Apparently, there is something about having an unwaivering routine that helps drive a process forward and insure that nothing is forgotten in the push to complete the task. So Val and I are reclaiming the checklist and redrawing it so that we can address some of the steps that didn't appear in the original mock-up. Click here to see what we came up with. I'll try to comment again in a few weeks on how it is working.
Here is a brief excerpt from the NPR article. While no one's life depends on our checklist being followed, our work is complex, and missing a step because of the complexity creates confusion. If having a simple project-tailored checklist makes our processing more efficient, we'll do it.
"Our great struggle in medicine these days is not just with ignorance and uncertainty," Gawande says. "It's also with complexity: how much you have to make sure you have in your head and think about. There are a thousand ways things can go wrong." At the heart of Gawande's idea is the notion that doctors are human, and that their profession is like any other.
"We miss stuff. We are inconsistent and unreliable because of the complexity of care," he says. So Gawande imported his basic idea [creating a pre-surgical check list] from other fields that deal in complex systems."
posted on Susan's behalf
One of the first collections we brought up to be processed was the School of Agriculture collection. When we brought it up it consisted of 16 collection numbers: 343, 344, 345, 346, 347, 610, 618, 624, 626, 629, 666, 799, 983, 988, 992, and 2010-0041, in addition to all the materials from the print collection. There was about 35.6 cubic feet of material, in total, prior to processing.
The School of Agriculture collection deals with the high school that was created by the University. It deals primarily with the school that existed in St. Paul, although later on different schools were erected in different cities throughout the state. The collection spans over 100 years, extending from the 1850's to the 1970's. The materials span a wide range of topics including: a list of colors of the graduating classes, handwritten ledgers of records from the school's various clubs, commencement programs, and yearbooks, to name a few.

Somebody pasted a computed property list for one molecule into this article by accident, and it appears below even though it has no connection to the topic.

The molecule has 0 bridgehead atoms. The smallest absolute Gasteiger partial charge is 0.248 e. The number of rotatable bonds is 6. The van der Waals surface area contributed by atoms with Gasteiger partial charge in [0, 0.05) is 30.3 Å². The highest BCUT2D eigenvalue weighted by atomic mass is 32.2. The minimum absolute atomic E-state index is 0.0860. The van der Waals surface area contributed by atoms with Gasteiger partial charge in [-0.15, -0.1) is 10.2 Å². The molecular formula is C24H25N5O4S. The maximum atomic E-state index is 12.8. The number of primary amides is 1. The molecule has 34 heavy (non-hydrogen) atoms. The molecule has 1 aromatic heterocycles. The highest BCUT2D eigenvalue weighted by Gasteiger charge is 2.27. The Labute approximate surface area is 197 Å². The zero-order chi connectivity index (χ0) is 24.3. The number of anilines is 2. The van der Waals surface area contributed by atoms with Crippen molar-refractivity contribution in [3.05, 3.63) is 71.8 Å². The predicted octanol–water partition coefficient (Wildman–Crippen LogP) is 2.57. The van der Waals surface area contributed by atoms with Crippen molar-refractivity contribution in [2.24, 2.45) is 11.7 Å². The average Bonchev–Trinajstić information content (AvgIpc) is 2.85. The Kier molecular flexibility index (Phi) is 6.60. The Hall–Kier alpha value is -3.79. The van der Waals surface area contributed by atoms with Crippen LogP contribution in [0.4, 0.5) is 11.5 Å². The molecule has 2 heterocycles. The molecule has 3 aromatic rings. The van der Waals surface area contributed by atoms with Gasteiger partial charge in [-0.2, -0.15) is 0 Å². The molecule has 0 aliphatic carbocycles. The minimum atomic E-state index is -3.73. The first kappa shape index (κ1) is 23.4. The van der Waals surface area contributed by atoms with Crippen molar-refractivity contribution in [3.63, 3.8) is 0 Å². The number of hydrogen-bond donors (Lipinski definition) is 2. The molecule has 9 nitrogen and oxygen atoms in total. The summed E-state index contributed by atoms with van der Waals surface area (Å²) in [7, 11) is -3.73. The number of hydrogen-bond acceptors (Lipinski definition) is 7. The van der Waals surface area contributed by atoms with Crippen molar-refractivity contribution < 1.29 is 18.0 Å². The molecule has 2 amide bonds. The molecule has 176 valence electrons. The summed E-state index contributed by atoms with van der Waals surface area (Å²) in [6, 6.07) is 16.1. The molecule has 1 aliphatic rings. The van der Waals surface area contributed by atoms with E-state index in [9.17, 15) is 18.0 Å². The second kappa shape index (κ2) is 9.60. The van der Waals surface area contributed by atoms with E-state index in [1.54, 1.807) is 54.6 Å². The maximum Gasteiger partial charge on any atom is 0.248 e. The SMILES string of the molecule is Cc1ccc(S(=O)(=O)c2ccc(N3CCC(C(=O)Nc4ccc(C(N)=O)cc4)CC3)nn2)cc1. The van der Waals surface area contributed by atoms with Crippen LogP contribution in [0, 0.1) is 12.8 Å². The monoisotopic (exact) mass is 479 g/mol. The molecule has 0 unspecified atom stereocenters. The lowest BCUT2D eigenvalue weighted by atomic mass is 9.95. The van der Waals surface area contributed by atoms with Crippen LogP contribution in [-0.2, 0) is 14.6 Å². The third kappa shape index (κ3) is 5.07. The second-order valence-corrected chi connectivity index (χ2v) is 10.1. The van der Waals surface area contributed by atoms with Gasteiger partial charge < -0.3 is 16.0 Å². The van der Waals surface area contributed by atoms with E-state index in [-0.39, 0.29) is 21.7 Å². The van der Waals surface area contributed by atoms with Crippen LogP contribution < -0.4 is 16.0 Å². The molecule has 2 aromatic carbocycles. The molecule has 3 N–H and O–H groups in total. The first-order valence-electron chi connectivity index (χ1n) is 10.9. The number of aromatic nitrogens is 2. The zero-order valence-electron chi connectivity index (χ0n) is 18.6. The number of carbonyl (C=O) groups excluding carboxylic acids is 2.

I started off by surveying the collection, looking at all of the various collections and trying to understand what made up each individual collection. During this process I filled out the survey forms we'd created to explain the physical condition and types of materials found in each section. The next step was synthesizing all that information into a processing plan for bringing all of the collections together into one. It ended up that most of the individual collections contained one fairly specific type of material-and that was how we ended up defining series. I identified what would be 7 series the materials would be sorted into: History, Correspondence, Club Files, Miscellaneous, Student Projects, Publications, and Scrapbooks. From this point, one of our students took over and physically processed the materials, ordered the boxes, and listed the materials, by folder, in Excel. I took over from there and finished up the EAD formatting. As it stands now, this collection is currently waiting for the finishing touches before it becomes available online.
With all the physical processing done, the collection now consists of 29 cubic feet of material synthesized into one collection. The student and I together have spent about 35 and three-quarters hours from the initial surveying to the EAD formatting. Approximately 30 and a half of those hours were spent doing the physical processing, rearranging, and box listing.